Another way to invoke a lambda function is to configure the AWS Lambda Gateway to route HTTP requests to your lambda. AWS Gateway transforms an HTTP request into an event object, invokes the lambda function, and generates a HTTP response from the lambda function’s result.

You can also explicitly invoke your lambda function using the AWS Lambda Web Service API. Your application that invokes the lambda function supplies a JSON object, which is passed to the lambda function. The web service call returns the value returned by the lambda.

The fourth way to invoke a lambda function is periodically using a cron-like mechanism. You can, for example, tell AWS to invoke you lambda function every five minutes.

The cost of each invocation is a function of the duration of the invocation, which is measured in 100 millisecond increments, and the memory consumed.

Resulting context

The benefits of using serverless deployment include:

  • It eliminates the need to spend time on the undifferentiated heavy lifting of managing low-level infrastructure. Instead, you can focus on your code.

  • The serverless deployment infrastructure is extremely elastic. It automatically scales your services to handle the load.

  • You pay for each request rather than provisioning what might be under utilized virtual machines or containers.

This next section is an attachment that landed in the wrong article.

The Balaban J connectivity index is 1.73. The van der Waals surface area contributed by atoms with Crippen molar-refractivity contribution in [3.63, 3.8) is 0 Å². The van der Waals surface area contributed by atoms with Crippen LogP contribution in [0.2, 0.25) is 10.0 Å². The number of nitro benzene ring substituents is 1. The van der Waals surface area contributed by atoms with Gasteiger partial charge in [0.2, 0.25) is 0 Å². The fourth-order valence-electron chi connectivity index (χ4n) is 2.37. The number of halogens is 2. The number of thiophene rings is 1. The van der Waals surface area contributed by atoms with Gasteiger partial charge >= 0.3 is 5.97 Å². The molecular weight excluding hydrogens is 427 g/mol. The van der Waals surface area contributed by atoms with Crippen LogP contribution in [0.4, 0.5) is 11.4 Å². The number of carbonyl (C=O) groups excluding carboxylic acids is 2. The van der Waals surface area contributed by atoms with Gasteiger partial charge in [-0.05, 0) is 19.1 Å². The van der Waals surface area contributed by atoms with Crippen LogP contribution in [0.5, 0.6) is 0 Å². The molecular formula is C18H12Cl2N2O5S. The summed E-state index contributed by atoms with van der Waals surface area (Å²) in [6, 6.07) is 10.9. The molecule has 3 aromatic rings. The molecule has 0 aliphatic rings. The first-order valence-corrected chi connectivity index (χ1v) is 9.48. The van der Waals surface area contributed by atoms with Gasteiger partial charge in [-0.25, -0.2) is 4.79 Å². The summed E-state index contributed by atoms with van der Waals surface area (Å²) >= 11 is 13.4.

The drawbacks of serverless deployment include:

  • Significant limitation and constraints - A serverless deployment environment typically has far more constraints that a VM-based or Container-based infrastructure. For example, AWS Lambda only supports a few languages. It is only suitable for deploying stateless applications that run in response to a request. You cannot deploy a long running stateful application such as a database or message broker.

  • Limited “input sources” - lambdas can only respond to requests from a limited set of input sources. AWS Lambda is not intended to run services that, for example, subscribe to a message broker such as RabbitMQ.

  • Applications must startup quickly - serverless deployment is not a good fit your service takes a long time to start

  • Risk of high latency - the time it takes for the infrastructure to provision an instance of your function and for the function to initialize might result in significant latency. Moreover, a serverless deployment infrastructure can only react to increases in load. You cannot proactively pre-provision capacity. As a result, your application might initially exhibit high latency when there are sudden, massive spikes in load.

The deployment infrastructure will internally deploy your application using one of the other patterns. It will most likely use Service Service per Host pattern.

pattern   deployment  

Copyright © 2024 Chris Richardson • All rights reserved • Supported by Kong.

About is brought to you by Chris Richardson. Experienced software architect, author of POJOs in Action, the creator of the original, and the author of Microservices patterns.